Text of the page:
Having integrity means that sometimes we must set aside personal gain or convenience so that our actions reflect our purported values. There’s little point in proclaiming one set of values when one’s behavior suggests these values are not truly held. In business, this is commonly observed by the lip service that many firms and individuals will give to “transparency” or “best efforts” or other supposed competitive differentiators often found in their marketing collateral and reiterated during the sales cycle, yet when the rubber meets the road, these individuals and institutions do not act in a manner consistent with the client’s best interests, but place profits first. I’ve never quite understood why some believe that operating with integrity and living one’s values and honoring commitments in both the letter and spirit in which they are made must in due course be sacrificed on the altar of profitability. Is there some unwritten law which states that you cannot be profitable, perhaps even highly so, while still engaging in “right behavior?”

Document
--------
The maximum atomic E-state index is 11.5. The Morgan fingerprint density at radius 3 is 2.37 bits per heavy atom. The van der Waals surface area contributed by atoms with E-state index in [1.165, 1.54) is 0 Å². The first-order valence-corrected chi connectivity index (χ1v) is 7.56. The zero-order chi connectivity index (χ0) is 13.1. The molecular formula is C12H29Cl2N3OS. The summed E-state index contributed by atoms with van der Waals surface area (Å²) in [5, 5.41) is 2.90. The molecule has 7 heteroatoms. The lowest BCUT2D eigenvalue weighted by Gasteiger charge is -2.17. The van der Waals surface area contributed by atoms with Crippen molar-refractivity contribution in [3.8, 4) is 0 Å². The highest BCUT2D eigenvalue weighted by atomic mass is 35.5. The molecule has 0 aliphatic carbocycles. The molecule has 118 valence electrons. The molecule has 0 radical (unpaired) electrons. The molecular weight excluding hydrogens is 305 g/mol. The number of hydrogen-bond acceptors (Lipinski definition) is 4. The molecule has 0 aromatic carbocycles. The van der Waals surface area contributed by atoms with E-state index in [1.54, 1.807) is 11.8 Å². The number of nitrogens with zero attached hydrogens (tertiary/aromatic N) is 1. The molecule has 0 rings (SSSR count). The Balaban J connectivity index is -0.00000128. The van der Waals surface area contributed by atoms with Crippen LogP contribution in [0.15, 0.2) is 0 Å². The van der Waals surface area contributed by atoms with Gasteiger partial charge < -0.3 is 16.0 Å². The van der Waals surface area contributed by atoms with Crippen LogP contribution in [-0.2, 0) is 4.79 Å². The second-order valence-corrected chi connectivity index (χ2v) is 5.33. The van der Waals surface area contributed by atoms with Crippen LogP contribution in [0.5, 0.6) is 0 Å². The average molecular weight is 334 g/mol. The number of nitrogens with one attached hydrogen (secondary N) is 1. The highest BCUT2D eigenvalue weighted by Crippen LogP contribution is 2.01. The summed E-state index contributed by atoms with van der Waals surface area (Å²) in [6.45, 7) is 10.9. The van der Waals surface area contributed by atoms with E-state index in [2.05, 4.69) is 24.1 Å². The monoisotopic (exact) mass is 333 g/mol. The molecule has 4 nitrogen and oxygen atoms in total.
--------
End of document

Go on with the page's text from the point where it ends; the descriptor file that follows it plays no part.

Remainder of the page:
The second definition of integrity as, “An unimpaired condition” is quite revealing. As I see it, those that lack integrity actually display “impairment” in the moral sense, and perhaps even the psychological one. I have previously heard “character” defined as the, “Way in which someone behaves when they think no one else is watching” and that’s arguably a pretty compelling illustration of integrity as well. If acting with integrity carries the connotation of being “true to form,” we must accept the notion that those with integrity will reflect the values and ideals which they publicly or privately ascribe to regardless of the size or composition of the audience which may be watching. For example, some people seem to feel the need to “cheat the system” or “bend the rules” whenever they feel they can get away with it, sometimes for reasons which seem almost pathological rather than carefully considered. Now we might accept that ultimately, they are only “cheating themselves” by betraying their supposed values, but such behavior does have very real repercussions on others. These days it seems that a number of firms and individuals in the financial sector (the current whipping boy of choice for the media, although we can find examples in every conceivable sector) are routinely exhibiting an appalling lack of integrity, either due to a complete absence of values or an unwillingness to actually behave accordingly.